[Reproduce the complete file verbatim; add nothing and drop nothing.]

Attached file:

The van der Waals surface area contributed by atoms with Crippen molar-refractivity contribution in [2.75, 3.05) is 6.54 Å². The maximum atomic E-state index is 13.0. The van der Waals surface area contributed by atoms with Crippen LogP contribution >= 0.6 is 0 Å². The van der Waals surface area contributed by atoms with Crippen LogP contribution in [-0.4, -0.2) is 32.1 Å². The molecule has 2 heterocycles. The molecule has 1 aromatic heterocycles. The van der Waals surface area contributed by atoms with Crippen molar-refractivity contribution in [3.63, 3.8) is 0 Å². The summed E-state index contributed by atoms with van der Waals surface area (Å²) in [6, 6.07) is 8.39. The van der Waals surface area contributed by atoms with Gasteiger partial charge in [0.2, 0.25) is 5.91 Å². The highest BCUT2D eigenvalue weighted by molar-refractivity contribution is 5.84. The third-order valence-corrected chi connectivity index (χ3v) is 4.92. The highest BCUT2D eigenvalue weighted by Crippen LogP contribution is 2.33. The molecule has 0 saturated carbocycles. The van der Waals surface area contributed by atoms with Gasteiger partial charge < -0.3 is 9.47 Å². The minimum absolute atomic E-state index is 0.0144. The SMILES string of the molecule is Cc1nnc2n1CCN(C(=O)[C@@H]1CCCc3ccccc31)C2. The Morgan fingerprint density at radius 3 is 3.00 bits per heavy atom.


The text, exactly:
The van der Waals surface area contributed by atoms with Crippen molar-refractivity contribution in [2.75, 3.05) is 6.54 Å². The maximum atomic E-state index is 13.0. The van der Waals surface area contributed by atoms with Crippen LogP contribution >= 0.6 is 0 Å². The van der Waals surface area contributed by atoms with Crippen LogP contribution in [-0.4, -0.2) is 32.1 Å². The molecule has 2 heterocycles. The molecule has 1 aromatic heterocycles. The van der Waals surface area contributed by atoms with Crippen molar-refractivity contribution in [3.63, 3.8) is 0 Å². The summed E-state index contributed by atoms with van der Waals surface area (Å²) in [6, 6.07) is 8.39. The van der Waals surface area contributed by atoms with Gasteiger partial charge in [0.2, 0.25) is 5.91 Å². The highest BCUT2D eigenvalue weighted by molar-refractivity contribution is 5.84. The third-order valence-corrected chi connectivity index (χ3v) is 4.92. The highest BCUT2D eigenvalue weighted by Crippen LogP contribution is 2.33. The molecule has 0 saturated carbocycles. The van der Waals surface area contributed by atoms with Gasteiger partial charge < -0.3 is 9.47 Å². The minimum absolute atomic E-state index is 0.0144. The SMILES string of the molecule is Cc1nnc2n1CCN(C(=O)[C@@H]1CCCc3ccccc31)C2. The Morgan fingerprint density at radius 3 is 3.00 bits per heavy atom.